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Discussion Starter · #1 ·
The restaurant and the beer and wine store in Silva Bay will close permanently on December 28th.
This is very sad news for those of us who have been going here for years.
We have always looked forward to stopping at Silva Bay for the food in the restaurant. It was simply the best.
Silva Bay has been a struggle for businesses of all kinds for many years. This will definitely effect the other remaining businesses, including the marina.
We would like to wish Tanya and Tim all the best in their future endeavors.
Silva Bay Pub, Restaurant and Liquor Store | Gabriola, BC
 

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Dog, I've moved your thread to the PNW section of destinations..

It's too bad, and kind of hard to understand why nobody seems to be able to make a go of it there, it's a very popular well used stopover for probably 8 months of the year. But many have tried and none have been long term successful. It's a tough business to be sure.

Do you know if the marina itself will continue or is it tied up in all this?
 

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Discussion Starter · #3 ·
The marina is a separate business with different owners. As far as I know it will remain in business.
The restaurant and beer store were huge draws to the marina not only for your average cruiser but for the RVYC outpost across the bay.
Without the beer store and the restaurant there anymore every business will suffer including the marina. I don't know why people can't make a go of it there.
When my wife and I were kids this place used to thrive with business and was the place to be. That was over 40 years ago. Today and for the last 20-30 years it has really struggled to keep going. It has also really deteriorated in the last few years and it would take a ton of cash to bring it back.
An excavator would do it a wonder.
Sad, we are going to miss it.
 

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There are 3 marinas in Silva Bay. The southern-most one (associated with Silva Bay Yacht Club) had clean bathrooms and nice reciprocal moorages with many other clubs. They also have a little store with the essentials. It was about a 15 minute walk to the restaurant, sorry to hear that they are closing because we enjoyed the food there.

The only problem with Silva Bay is that it is on the outside of Gabriola Passage. If it is roaring down Georgia Straight (so you are trying to stay protected) and you want to use Silva Bay as a stopover you need to time Gabriola Passage once getting into Silva Bay and again the next morning on your way out. You'll then need to anchor somewhere else to wait for the next slack in Dodd Narrows. It is a lot easier to just stay in Pirate's Cove.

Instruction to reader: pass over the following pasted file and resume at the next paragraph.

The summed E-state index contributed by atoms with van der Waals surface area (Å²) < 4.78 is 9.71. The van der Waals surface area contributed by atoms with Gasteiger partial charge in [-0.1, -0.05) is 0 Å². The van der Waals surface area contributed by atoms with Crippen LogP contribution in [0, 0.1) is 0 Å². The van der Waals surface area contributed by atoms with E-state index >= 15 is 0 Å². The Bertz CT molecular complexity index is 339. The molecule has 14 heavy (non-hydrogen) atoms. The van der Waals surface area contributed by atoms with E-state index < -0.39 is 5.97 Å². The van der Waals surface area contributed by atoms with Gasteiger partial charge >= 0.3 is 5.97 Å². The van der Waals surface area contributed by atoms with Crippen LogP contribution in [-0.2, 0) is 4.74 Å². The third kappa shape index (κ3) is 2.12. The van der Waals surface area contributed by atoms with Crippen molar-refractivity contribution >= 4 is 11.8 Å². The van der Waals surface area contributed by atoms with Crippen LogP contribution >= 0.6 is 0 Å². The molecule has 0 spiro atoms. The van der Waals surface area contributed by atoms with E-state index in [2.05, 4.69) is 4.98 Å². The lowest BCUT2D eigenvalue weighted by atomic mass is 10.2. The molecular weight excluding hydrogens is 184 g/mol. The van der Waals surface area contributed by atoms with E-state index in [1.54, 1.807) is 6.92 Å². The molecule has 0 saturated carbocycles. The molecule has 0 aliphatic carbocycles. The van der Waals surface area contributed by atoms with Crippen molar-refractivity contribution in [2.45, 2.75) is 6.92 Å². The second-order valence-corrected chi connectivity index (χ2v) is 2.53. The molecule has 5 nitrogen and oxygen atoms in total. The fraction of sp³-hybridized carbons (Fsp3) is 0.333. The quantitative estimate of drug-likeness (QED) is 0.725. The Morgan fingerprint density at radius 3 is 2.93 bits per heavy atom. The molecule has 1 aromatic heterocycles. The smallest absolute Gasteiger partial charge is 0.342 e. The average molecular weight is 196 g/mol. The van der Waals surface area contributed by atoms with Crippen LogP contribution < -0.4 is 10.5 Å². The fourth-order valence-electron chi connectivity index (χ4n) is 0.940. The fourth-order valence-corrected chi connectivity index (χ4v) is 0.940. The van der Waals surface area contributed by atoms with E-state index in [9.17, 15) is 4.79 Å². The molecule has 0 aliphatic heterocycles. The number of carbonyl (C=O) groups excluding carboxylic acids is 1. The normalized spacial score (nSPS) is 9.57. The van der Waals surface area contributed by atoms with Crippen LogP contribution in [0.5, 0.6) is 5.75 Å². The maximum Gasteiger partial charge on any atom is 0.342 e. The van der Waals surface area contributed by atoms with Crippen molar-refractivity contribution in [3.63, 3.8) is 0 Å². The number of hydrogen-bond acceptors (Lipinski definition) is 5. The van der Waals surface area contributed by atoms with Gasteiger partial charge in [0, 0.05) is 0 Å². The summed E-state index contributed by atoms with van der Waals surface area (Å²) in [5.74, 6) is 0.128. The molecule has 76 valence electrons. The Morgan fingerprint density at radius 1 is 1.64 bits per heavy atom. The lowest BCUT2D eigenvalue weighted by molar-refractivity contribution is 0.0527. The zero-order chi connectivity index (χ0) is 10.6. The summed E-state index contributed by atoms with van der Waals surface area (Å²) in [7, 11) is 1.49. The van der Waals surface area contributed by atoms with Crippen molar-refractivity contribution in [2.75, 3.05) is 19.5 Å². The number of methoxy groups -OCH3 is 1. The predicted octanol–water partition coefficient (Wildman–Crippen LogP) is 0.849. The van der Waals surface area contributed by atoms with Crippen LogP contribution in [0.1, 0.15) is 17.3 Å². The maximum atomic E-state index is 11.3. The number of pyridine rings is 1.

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......
The only problem with Silva Bay is that it is on the outside of Gabriola Passage. If it is roaring down Georgia Straight (so you are trying to stay protected) and you want to use Silva Bay as a stopover you need to time Gabriola Passage once getting into Silva Bay and again the next morning on your way out. You'll then need to anchor somewhere else to wait for the next slack in Dodd Narrows. It is a lot easier to just stay in Pirate's Cove.
The good thing about Silva Bay is that it's outside of Gabriola passage.;). so it gives you a stopover after a late Strait crossing, or a stopover that always allows an early start to a run across or up the Strait without worrying about tidal gates.

We do avoid it mostly because of the derelicts/non transients - not much anchoring room left, and it is often windier than anywhere else. Still, it's a shame that those kinds of businesses can't make a go of it.
 
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There are 3 marinas in Silva Bay. The southern-most one (associated with Silva Bay Yacht Club) had clean bathrooms and nice reciprocal moorages with many other clubs. They also have a little store with the essentials. It was about a 15 minute walk to the restaurant, sorry to hear that they are closing because we enjoyed the food there.

The only problem with Silva Bay is that it is on the outside of Gabriola Passage. If it is roaring down Georgia Straight (so you are trying to stay protected) and you want to use Silva Bay as a stopover you need to time Gabriola Passage once getting into Silva Bay and again the next morning on your way out. You'll then need to anchor somewhere else to wait for the next slack in Dodd Narrows. It is a lot easier to just stay in Pirate's Cove.